Basketball : Strength, Conditioning & Endurance

By Sakshi Arora
(The author is a national level basketball player, coach and a sports enthusiast. She is currently completing a course in Bachelors of Management Studies).


Basketball is a very strenuous sport and requires a lot of endurance on court. Correct basketball conditioning and strength training is required at the elite level to get ahead of the opponent. With proper conditioning comes endurance and stamina which enables the players to go strong even during the last minutes of the game. Certain effective conditioning drills are added in training to improve endurance and strength as basketball is a sport where games are often decided in the final 2 minutes.


Let’s start with strength training. There are many myths that go around like “will lifting weights stunt your growth?” and “kids should not lift weights before teenage!”. It’s time we bring these myths to an end. Strength training does not stunt growth in fact it helps a player be more versatile on court. And for the age to start lifting weights, according to a recent scientific research, a kid can start strength training at the age of 8 or 9. So to all the almost teens and already teens out there who have not yet started working on strength training, our advice is start today! The main rule is that there shouldn’t be any modifications without professional help because a players muscular and Central Nervous System maturity (coordination, body awareness, attention span, ability to process and follow instructions) vary and some may pick it up fast and some may require help but the common mistake people make is combining two different concepts in one sentence “lifting weights is strength training” when they have the complete different meaning. Strength training itself does not require weights its just the form and technique and overall the functional movement that plays a vital role. If a kid learns how to squat correctly or do a push up properly without the use of weights and just by doing functional movements the way they are supposed to, it will help develop stronger players since the goal here is to not develop “weight lifters”.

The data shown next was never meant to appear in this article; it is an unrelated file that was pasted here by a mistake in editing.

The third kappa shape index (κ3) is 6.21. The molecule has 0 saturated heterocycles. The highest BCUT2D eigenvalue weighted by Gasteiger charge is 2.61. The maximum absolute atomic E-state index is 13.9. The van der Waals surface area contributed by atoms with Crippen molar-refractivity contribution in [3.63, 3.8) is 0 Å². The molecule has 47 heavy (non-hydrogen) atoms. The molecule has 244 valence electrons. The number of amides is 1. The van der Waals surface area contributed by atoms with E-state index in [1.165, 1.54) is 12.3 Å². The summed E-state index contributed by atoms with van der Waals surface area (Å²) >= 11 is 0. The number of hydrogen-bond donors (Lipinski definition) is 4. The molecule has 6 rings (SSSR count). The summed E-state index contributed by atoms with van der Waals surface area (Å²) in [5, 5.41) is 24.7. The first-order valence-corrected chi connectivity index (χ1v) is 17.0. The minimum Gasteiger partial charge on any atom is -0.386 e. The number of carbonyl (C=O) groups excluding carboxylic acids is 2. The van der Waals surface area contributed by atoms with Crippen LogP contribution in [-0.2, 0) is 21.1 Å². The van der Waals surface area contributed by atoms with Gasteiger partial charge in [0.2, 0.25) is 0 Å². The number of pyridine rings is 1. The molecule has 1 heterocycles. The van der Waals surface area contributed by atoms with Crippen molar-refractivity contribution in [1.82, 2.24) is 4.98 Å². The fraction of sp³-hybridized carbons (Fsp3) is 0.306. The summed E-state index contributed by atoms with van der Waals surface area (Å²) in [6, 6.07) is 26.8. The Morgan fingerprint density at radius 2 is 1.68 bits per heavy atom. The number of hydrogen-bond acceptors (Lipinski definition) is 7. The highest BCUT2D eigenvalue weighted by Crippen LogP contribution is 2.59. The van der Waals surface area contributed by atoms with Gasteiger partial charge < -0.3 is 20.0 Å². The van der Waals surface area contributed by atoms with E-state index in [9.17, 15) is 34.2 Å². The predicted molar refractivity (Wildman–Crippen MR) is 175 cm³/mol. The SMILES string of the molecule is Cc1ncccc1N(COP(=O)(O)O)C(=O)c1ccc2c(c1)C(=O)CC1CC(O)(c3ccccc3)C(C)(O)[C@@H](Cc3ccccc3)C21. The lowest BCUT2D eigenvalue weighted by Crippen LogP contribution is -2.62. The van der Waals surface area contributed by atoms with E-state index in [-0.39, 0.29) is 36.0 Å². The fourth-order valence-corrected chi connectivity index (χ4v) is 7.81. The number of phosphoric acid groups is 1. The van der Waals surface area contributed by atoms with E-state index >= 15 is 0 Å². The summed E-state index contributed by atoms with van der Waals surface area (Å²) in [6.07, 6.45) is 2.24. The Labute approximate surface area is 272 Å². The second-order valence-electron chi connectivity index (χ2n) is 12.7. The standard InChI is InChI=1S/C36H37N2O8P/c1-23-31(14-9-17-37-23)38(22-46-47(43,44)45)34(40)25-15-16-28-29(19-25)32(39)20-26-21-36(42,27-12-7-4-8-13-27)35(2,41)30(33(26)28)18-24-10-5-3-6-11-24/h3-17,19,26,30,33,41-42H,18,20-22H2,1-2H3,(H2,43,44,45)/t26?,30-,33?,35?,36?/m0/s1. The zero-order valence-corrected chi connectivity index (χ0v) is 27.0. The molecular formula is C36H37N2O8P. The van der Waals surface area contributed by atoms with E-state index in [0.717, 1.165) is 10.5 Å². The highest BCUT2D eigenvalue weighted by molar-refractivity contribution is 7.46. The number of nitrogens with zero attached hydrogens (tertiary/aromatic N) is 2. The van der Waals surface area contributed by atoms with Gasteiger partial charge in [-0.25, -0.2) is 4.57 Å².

Strength training will actually help strengthen the skeletal and muscular system as well as the connective tissue and will also help facilitate an improvement in the coordination and body awareness. It will make the kids fitter and healthier off the court because the main purpose is to target their motor skills and develop an athletic player. A proper youth training program should involve dynamic flexibility, movement preparation, footwork, strength training, and agility drills. The program should be done two times per week, for 30-45 minutes per workout, and focus on multi-joint movements such as skipping, hopping, jumping, lunging, squatting, pushing, pulling, throwing, and twisting. The workouts should be more solid, fun and challenging.


Conditioning is equally important as strength training. Great athletes are strong and their cardiovascular base help the other energy systems recover in certain situations when they are pushed to the point of fatigue. Players should train themselves not to play for 40 minutes but rather aim for 60 minutes and this process should begin in the off-season. Since basketball is fast paced, intense sport and provides very few rest breaks – the team’s conditioning workouts should reflect this. Conditioning helps a player be fast and agile with the benefit of being strong. Players that are unaware of what to do should work on their flexibility 20 minutes before practice and add aerobic and anaerobic conditioning drills in their warm ups so that it benefits them in offensive, defensive, and transition movements.




There are four rules that should be followed for strength training & conditioning:


  • SAFETY: There should always be supervision of a professional.


  • PROPER FORM AND TECHNIQUE: The correct fundamentals should be learned and followed with a variety of general motor skills like skipping, hopping, jumping, lunging, squatting, pushing, pulling, throwing, and twisting before trying to master basketball skills like ball handling, shooting and passing.


  • CHALLENGE & FUN: The players should find the training difficult and challenging but at the same time fun. And also try to beat their own record for time or the amount of reps.


  • KEEPING A WORKOUT LOG: A workout log will help the player and the coach to track their improvement and to know if the workout is benefiting them or not.

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